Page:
The sidewalk thing, which will be coming to Public Works on Tuesday, would make property owners jointly liable (PDF) with the City “for sidewalk related injuries that occur on sidewalks adjacent to or fronting their properties.” Homeowners say the City is unfairly trying to save money by shifting more costs to the already overburdened citizens and the City says State Law makes property owners responsible anyway. I’m too bored by the whole issue to even learn enough to pick a side.

  3. 94610BizMan

    Thanks for all the hard work on this site and thanks for the links. Without you I would never be able to keep up with Oakland politics.

    BTW sidewalks are a big issue in my neighborhood and many other “lower hill” neighborhoods. The the soil creep and tree roots after 75 to 100 years really messes up most sidewalks and does make then hazardous. These neighborhoods do have significant foot traffic. One of our politically connected neighbors spent over a year ragging on the city which just replaced the sidewalks in front of six homes. Given the size of the crew and equipment it must have cost quite a chunk of change.

    I personally think the responsibility should be on the homeowner.

  4. Soccer Mom

    Hello there,
    I am new to this East Bay blogosphere and heard about your blog through Brittney Gilbert’s post. Wow, it looks great. I’m so impressed, and your list of all the great local blogs is also impressive. I’m still trying to figure out what I’m doing with my site. I’m a former daily newspaper reporter, so I have that desire in me to report and break news. But I also want to write about things I find interesting. And, I have a day job that would make it a challenge to do reporting. But I understand you go to City Council meetings. You’ve inspired me to consider doing that, at the very least.
    I’ll add you t my list of favorites, and check out all the other sites you mention. I’ll look through your site some more and see how I can learn to do a better job with mine. I’m like you. I do still read the Contra Costa Times and find myself tearing my hair out at stories I read that are so superficially reported.

  5. das88

    Wow V. this is a great post.

    Another local blog I quite like is New A’s Ballpark at http://newballpark.blogspot.com/. It sounds like another really niche blog, but the blogger goes into depth on planning and transportation issues related to ballpark siting. Unfortunately, it has become more of a Fremont than an Oakland blog.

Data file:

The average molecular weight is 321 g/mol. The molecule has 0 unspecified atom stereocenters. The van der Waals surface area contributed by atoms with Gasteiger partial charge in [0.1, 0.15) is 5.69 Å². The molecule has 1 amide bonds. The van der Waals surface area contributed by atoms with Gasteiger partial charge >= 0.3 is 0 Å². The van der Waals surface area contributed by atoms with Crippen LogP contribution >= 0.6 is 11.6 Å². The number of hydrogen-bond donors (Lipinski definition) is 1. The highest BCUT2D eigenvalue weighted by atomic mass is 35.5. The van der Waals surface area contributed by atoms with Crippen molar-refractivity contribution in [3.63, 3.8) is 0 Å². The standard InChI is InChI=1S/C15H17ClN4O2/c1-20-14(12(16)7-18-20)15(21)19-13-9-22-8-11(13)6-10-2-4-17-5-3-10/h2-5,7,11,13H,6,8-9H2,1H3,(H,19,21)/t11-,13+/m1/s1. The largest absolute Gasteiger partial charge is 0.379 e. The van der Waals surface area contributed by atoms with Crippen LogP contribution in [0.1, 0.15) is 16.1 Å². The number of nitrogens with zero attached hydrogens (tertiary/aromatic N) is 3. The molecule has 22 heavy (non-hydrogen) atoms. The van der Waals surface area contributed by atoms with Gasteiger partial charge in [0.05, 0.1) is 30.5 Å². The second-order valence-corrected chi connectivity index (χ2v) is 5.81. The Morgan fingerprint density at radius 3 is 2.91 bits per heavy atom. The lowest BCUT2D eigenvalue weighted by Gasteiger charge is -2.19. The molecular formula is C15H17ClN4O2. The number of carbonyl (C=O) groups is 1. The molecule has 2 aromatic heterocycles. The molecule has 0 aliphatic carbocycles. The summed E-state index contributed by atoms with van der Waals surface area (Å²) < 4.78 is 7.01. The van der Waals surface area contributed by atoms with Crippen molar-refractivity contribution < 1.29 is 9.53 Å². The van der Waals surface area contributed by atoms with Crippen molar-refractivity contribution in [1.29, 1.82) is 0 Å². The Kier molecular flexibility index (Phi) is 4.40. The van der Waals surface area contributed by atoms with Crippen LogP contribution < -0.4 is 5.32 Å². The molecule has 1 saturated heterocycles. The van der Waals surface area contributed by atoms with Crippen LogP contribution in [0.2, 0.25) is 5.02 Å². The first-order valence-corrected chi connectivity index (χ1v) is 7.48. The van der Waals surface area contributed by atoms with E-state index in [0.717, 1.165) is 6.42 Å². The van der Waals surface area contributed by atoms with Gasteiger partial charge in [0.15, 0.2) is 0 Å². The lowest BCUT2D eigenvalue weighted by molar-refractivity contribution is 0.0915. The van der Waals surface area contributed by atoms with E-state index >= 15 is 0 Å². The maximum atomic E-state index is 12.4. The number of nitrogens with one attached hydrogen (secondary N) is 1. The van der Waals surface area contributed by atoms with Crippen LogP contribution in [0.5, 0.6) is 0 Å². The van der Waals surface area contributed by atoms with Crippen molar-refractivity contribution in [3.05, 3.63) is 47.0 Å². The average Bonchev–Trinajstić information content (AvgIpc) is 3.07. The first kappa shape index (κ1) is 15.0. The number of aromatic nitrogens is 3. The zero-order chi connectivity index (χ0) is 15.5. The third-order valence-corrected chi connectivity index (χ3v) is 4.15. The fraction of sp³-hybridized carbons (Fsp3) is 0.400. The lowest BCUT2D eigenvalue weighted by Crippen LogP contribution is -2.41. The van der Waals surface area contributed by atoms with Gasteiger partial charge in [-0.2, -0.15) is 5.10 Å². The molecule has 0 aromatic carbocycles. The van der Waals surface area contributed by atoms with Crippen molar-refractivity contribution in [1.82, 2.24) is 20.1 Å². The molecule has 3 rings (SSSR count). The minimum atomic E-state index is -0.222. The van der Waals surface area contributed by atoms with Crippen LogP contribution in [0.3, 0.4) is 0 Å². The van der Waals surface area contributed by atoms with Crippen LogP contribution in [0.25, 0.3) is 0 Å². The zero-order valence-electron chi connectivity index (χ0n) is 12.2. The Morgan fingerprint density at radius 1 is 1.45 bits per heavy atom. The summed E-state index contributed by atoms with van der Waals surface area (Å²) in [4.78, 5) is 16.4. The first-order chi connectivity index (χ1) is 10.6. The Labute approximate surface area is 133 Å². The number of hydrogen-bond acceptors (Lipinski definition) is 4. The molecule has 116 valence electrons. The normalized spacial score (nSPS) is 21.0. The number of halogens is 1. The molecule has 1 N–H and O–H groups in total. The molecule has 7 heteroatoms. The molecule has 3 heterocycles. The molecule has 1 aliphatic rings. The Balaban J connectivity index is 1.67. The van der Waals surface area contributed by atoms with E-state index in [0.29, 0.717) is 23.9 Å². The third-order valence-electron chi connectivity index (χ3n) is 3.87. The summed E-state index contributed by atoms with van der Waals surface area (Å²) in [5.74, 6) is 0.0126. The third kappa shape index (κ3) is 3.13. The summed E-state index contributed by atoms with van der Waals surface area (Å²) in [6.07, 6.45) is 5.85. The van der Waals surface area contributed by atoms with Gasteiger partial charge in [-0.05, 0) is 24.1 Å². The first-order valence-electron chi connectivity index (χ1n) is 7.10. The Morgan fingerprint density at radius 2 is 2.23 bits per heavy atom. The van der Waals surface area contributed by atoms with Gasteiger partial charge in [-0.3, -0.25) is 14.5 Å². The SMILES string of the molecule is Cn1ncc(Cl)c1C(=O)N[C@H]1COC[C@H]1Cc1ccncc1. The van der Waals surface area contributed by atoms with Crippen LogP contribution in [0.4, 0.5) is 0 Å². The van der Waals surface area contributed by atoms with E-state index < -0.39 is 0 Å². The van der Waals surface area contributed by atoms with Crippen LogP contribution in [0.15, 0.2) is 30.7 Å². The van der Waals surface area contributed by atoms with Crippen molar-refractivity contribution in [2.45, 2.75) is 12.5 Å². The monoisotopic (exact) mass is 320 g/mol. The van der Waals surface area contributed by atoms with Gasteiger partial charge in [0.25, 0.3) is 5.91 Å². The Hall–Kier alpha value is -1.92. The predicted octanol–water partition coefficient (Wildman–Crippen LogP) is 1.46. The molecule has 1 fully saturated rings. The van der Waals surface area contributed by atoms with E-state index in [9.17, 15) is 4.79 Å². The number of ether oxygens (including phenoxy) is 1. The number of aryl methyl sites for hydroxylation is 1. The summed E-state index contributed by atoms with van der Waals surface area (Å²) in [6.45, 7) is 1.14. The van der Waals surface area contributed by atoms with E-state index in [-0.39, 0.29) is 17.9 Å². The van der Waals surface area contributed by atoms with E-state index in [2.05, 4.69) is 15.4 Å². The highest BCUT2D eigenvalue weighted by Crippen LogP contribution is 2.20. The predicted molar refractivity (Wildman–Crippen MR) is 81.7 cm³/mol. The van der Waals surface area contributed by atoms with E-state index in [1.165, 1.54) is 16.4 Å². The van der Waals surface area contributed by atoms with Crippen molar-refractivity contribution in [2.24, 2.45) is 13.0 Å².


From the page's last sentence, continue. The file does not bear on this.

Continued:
6. Andrew

    I appreciate being part of the constellation of Oakblogs, and I’m grateful for the opportunity to augment what’s available in the older media. But I very much care about the journalists (maybe not so much their editors, the ones who keep a lid on the writers). A bunch of the ANG Newspaper writers are online at ibabuzz.com, writing their hearts out and having their material plugged every day in the Trib and CC Times. I urge all of you to pick a few of your favorites and start following them. In my case it’s Bill Brand’s beer blog and Gary Bogue on wildlife, one of the stellar additions from the CC Times stable. But give them a visit; they’re crying out for comments and they’re pros.

  7. Eric

    The remark that Nevius made is beyond ridiculous, considering that his columns typically involve little thought and even less research. Thanks for compiling such a great list of local blogs, and thanks for all that you do generally.

  8. We Fight Blight

    Thanks V.

    One of the first things I do when I wake up and one of the last things I do when I go to sleep is read your blog. There is no need to pick up the Oakland Tribune, the Chronicle or any other paper for that matter. Almost everything I need to know about Oakland can be found in your posts or in the vast array of links.

    Thanks!

  9. OaklandSpaceAcademy

    Thank you V!

    Dang! I thought I was at least aware of most of the Oakland blogosphere, but it turns out I don’t know the half of it. And from your descriptions, there are probably half a dozen new blogs (to me) that I will be checking out regularly.

    But I agree with Andrew, I too appreciate the traditional and print journalists. Not only because I think it is important that we have a few main voices around which to coalesce (which on the web is ABO), but also because those are typically paid journalists, and I think it is important we all value (literally) this type of work.

    Which I guess just means I need to buy you a drink the next time I see you…

  10. Michael

    Thanks for the shout out for my Mountain View Cemetery blog. We walk our dogs there and it started as a place where I could post stuff to remind myself who was who. Now I interact with genealogists, historians, docents, locals and families all over the world. The blogosphere is truly amazing and your blog is certainly amongst the most enjoyable.

  11. Debby Richman

    Thanks for assembling us virtually – and now we really should all meet in person. Maybe this weekend at some coffee shop? It’s supposed to rain anyway, so what else does anyone have to do?!

  12. Andy

    So many blogs, so little time.

    I used to check out SFGate all the time – however, lately, blogs seem to be the place to go. They seem to address the things that are of interest to me.

    I always check out your blog, and have been pointing others this way. Your links to other blogs are great.

    Thanks for this list. I don’t know how you have time to go through all of these blogs.

  13. new to oakland

    Thanks V. I moved to Oakland 6 months ago and have followed you since. You do a fantastic job and one that could never really be matched by traditional media– a huge service and public good. I think your work, and others in the blogosphere, will eventually be viewed as the seeds of real change in Oakland. (I’m an optimist, still.)

    Thank you again and keep up the good work.

  14. Joanna/ShopGirl